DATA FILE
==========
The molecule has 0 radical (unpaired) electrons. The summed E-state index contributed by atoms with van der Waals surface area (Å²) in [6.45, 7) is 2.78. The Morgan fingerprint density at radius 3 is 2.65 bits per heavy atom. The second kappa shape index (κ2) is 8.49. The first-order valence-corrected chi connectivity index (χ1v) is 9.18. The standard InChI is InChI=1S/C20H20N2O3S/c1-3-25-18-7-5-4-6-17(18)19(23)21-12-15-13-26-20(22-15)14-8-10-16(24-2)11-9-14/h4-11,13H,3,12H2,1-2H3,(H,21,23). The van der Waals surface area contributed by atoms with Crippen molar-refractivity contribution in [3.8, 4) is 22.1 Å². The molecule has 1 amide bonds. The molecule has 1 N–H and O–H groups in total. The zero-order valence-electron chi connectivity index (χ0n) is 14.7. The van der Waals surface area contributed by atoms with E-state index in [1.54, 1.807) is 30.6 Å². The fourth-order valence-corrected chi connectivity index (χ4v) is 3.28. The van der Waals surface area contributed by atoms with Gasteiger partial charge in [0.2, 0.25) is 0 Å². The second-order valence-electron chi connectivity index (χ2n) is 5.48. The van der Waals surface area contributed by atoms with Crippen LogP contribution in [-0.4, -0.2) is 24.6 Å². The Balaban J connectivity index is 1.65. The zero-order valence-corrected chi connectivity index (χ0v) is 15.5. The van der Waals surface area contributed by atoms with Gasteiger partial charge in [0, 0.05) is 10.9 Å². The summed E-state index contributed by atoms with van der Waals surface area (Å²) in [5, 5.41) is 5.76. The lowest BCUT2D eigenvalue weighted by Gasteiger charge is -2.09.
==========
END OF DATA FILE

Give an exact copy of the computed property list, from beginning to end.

The molecule has 0 radical (unpaired) electrons. The summed E-state index contributed by atoms with van der Waals surface area (Å²) in [6.45, 7) is 2.78. The Morgan fingerprint density at radius 3 is 2.65 bits per heavy atom. The second kappa shape index (κ2) is 8.49. The first-order valence-corrected chi connectivity index (χ1v) is 9.18. The standard InChI is InChI=1S/C20H20N2O3S/c1-3-25-18-7-5-4-6-17(18)19(23)21-12-15-13-26-20(22-15)14-8-10-16(24-2)11-9-14/h4-11,13H,3,12H2,1-2H3,(H,21,23). The van der Waals surface area contributed by atoms with Crippen molar-refractivity contribution in [3.8, 4) is 22.1 Å². The molecule has 1 amide bonds. The molecule has 1 N–H and O–H groups in total. The zero-order valence-electron chi connectivity index (χ0n) is 14.7. The van der Waals surface area contributed by atoms with E-state index in [1.54, 1.807) is 30.6 Å². The fourth-order valence-corrected chi connectivity index (χ4v) is 3.28. The van der Waals surface area contributed by atoms with Gasteiger partial charge in [0.2, 0.25) is 0 Å². The second-order valence-electron chi connectivity index (χ2n) is 5.48. The van der Waals surface area contributed by atoms with Crippen LogP contribution in [-0.4, -0.2) is 24.6 Å². The Balaban J connectivity index is 1.65. The zero-order valence-corrected chi connectivity index (χ0v) is 15.5. The van der Waals surface area contributed by atoms with Gasteiger partial charge in [0, 0.05) is 10.9 Å². The summed E-state index contributed by atoms with van der Waals surface area (Å²) in [5, 5.41) is 5.76. The lowest BCUT2D eigenvalue weighted by Gasteiger charge is -2.09.